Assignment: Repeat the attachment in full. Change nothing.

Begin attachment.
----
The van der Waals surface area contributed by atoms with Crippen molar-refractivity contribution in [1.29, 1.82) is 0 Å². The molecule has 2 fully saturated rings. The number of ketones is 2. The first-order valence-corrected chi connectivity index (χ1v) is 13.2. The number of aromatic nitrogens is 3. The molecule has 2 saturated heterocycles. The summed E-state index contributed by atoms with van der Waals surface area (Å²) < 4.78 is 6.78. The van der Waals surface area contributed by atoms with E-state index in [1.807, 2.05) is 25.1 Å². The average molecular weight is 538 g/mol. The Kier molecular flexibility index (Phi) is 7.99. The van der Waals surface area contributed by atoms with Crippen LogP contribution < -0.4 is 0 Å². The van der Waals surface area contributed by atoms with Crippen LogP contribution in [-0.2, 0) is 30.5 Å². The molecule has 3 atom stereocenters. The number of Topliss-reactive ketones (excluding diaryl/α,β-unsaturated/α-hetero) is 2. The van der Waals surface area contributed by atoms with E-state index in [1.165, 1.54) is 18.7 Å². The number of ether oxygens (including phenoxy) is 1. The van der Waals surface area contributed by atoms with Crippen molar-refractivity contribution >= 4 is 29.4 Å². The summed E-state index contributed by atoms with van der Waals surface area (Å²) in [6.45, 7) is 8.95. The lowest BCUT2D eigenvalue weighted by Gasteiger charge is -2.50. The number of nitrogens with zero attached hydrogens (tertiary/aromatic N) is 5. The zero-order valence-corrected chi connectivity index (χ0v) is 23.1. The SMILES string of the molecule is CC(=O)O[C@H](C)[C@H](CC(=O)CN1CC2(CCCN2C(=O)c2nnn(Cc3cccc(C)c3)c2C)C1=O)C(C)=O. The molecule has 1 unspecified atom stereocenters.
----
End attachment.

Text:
The van der Waals surface area contributed by atoms with Crippen molar-refractivity contribution in [1.29, 1.82) is 0 Å². The molecule has 2 fully saturated rings. The number of ketones is 2. The first-order valence-corrected chi connectivity index (χ1v) is 13.2. The number of aromatic nitrogens is 3. The molecule has 2 saturated heterocycles. The summed E-state index contributed by atoms with van der Waals surface area (Å²) < 4.78 is 6.78. The van der Waals surface area contributed by atoms with E-state index in [1.807, 2.05) is 25.1 Å². The average molecular weight is 538 g/mol. The Kier molecular flexibility index (Phi) is 7.99. The van der Waals surface area contributed by atoms with Crippen LogP contribution < -0.4 is 0 Å². The van der Waals surface area contributed by atoms with Crippen LogP contribution in [-0.2, 0) is 30.5 Å². The molecule has 3 atom stereocenters. The number of Topliss-reactive ketones (excluding diaryl/α,β-unsaturated/α-hetero) is 2. The van der Waals surface area contributed by atoms with E-state index in [1.165, 1.54) is 18.7 Å². The number of ether oxygens (including phenoxy) is 1. The van der Waals surface area contributed by atoms with Crippen molar-refractivity contribution >= 4 is 29.4 Å². The summed E-state index contributed by atoms with van der Waals surface area (Å²) in [6.45, 7) is 8.95. The lowest BCUT2D eigenvalue weighted by Gasteiger charge is -2.50. The number of nitrogens with zero attached hydrogens (tertiary/aromatic N) is 5. The zero-order valence-corrected chi connectivity index (χ0v) is 23.1. The SMILES string of the molecule is CC(=O)O[C@H](C)[C@H](CC(=O)CN1CC2(CCCN2C(=O)c2nnn(Cc3cccc(C)c3)c2C)C1=O)C(C)=O. The molecule has 1 unspecified atom stereocenters.